Defining $$z = x+iy$$ (We will need to scale $z$ as: $z\rightarrow \sqrt{\Omega} z$ in order to obtain the right formula. We can do that at the end of the computation for simplicity).

Then, the Glauber coherent state vector is given as follows:

$$|n\rangle = e^{-\frac{z\bar{z}}{2}}\begin{pmatrix}1 \\ \frac{z}{\sqrt{1!}}\\ \frac{z^2}{\sqrt{2!}} \\ .\\.\\.\\\frac{z^i}{\sqrt{i!}} \\ .\\.\\.\end{pmatrix} $$

Please check that the vector $|n\rangle$ is properly normalized:

The Berry potential is given by:

$$A = \langle n| d | n \rangle = \langle n| \frac{\partial}{\partial z} | n \rangle dz + \langle n| \frac{\partial}{\partial \bar{z}} | n \rangle d \bar{z}$$

Please verify the result: $$A = \frac{1}{2}(\bar{z} dz – z d\bar{z})$$

Returning to the Cartesian coordinates, we obtain:

$$A = i(x dy – y dx)$$

This after scaling gives the right result.

Similarly a direct application of the formula:

$$V(z, \bar{z}) = \langle n| \frac{\partial}{\partial z} | n \rangle \langle n| \frac{\partial}{\partial \bar{z}} | n \rangle - \langle n| \frac{\stackrel{\leftarrow}{\partial}}{\partial \bar{z}} \frac{\stackrel{\rightarrow} {\partial}}{\partial z} | n \rangle$$

Here we obtain: $$V(z, \bar{z}) = - z \bar{z}$$ This gives the right result after scaling.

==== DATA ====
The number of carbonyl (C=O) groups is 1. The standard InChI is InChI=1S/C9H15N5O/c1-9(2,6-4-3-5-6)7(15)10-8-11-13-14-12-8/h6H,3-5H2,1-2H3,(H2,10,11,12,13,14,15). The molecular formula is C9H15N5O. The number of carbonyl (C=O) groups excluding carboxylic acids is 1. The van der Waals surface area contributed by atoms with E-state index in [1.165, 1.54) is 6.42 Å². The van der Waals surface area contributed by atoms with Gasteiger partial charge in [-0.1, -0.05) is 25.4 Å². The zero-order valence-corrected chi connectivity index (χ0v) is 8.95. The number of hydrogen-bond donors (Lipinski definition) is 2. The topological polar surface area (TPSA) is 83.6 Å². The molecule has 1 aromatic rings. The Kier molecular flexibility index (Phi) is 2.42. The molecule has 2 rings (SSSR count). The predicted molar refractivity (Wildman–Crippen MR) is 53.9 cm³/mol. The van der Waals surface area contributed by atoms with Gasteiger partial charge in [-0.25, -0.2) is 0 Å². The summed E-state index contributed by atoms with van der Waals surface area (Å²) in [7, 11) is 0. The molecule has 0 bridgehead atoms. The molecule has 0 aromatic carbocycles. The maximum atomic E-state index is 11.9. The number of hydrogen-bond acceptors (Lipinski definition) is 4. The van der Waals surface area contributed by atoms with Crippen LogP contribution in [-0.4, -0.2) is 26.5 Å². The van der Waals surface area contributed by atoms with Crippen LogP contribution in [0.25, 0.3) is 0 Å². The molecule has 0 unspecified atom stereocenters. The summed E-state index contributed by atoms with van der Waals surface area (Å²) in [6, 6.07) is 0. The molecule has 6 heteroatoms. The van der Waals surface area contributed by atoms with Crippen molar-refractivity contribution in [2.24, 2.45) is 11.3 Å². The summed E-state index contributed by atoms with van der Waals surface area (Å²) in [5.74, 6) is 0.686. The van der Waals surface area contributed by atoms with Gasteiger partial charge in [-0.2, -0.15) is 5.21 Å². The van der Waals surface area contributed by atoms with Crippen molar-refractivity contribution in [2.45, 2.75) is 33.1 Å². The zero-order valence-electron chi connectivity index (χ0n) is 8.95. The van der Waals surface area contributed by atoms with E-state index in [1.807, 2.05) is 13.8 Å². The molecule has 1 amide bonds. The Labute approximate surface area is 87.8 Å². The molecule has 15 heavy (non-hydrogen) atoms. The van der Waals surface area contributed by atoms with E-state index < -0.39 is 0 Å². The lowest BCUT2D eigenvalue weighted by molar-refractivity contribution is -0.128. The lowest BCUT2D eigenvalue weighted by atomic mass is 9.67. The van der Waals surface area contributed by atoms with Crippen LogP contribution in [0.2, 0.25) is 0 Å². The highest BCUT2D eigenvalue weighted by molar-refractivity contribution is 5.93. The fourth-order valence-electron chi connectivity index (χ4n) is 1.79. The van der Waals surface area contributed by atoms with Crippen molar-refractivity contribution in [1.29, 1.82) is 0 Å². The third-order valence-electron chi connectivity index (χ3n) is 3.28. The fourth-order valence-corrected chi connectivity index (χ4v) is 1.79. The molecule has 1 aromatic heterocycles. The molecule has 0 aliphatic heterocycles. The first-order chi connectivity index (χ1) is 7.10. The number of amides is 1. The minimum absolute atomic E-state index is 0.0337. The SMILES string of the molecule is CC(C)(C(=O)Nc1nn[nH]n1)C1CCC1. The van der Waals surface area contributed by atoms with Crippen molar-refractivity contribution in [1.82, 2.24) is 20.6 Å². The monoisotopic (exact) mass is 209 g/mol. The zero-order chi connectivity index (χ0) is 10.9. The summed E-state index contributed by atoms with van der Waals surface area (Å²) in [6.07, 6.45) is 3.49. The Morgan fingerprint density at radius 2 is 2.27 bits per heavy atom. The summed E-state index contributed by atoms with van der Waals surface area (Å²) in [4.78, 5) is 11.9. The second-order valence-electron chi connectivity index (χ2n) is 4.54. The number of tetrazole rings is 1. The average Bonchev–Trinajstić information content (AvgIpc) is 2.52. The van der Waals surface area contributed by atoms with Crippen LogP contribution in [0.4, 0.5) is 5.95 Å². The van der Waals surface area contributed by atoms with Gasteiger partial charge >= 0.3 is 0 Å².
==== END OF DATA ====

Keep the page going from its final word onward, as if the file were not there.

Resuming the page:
• $\begingroup$ Thanks, but I have time $t$ and $\phi = \Omega t$. How do I relate this to $x$, $y$ and your harmonic oscillator $r = |z|$? $\endgroup$
    – SuperCiocia
    Commented Feb 26, 2018 at 20:16
  • $\begingroup$ Sorry so does this mean the argument is only valid for coherent states? What about a generic state, eigenstate of the Hamiltonian? $\endgroup$
    – SuperCiocia
    Commented Feb 27, 2018 at 1:18
  • $\begingroup$ In the following I'll call the system given in the question: "Our system" and the system that we couple to our system the "additional system". Our system, i.e., the system given in the question is a harmonic oscillator. It has two natural frequencies $\omega_x$ and $\omega_y$. What I explained in my answer is how to obtain the dynamics of our system (i.e., the harmonic oscillator) in a rotating frame of reference, not by means of a coordinate transformation as done in the article, but instead by adiabatically coupling it to an additional system. $\endgroup$ Commented Feb 27, 2018 at 8:21
  • $\begingroup$ Cont. This is gives meaning to the vector $|n\rangle$ as the ground state of the additional system. The additional system is not necessarily a Harmonic oscillator. In fact I was not specific about its Hamiltonian. The only requirement was the form of its ground state (and its dependence on the parameter space which is the configuration space in our case). This state can be a ground state of many Hamiltonians, but we do not need to know which. $\endgroup$ Commented Feb 27, 2018 at 8:23
  • $\begingroup$ Cont. Our system which is eventually a $2D$ Harmonic oscillator in a rotating system does not have to be in a coherent state. It can assume any state compatible with its dynamics. It is the additional system coupled to our system which has to be in a coherent state, because only this specific coherent state gives rise to a Berry curvature of the form of a uniform magnetic field in the $z-$ direction. $\endgroup$ Commented Feb 27, 2018 at 8:23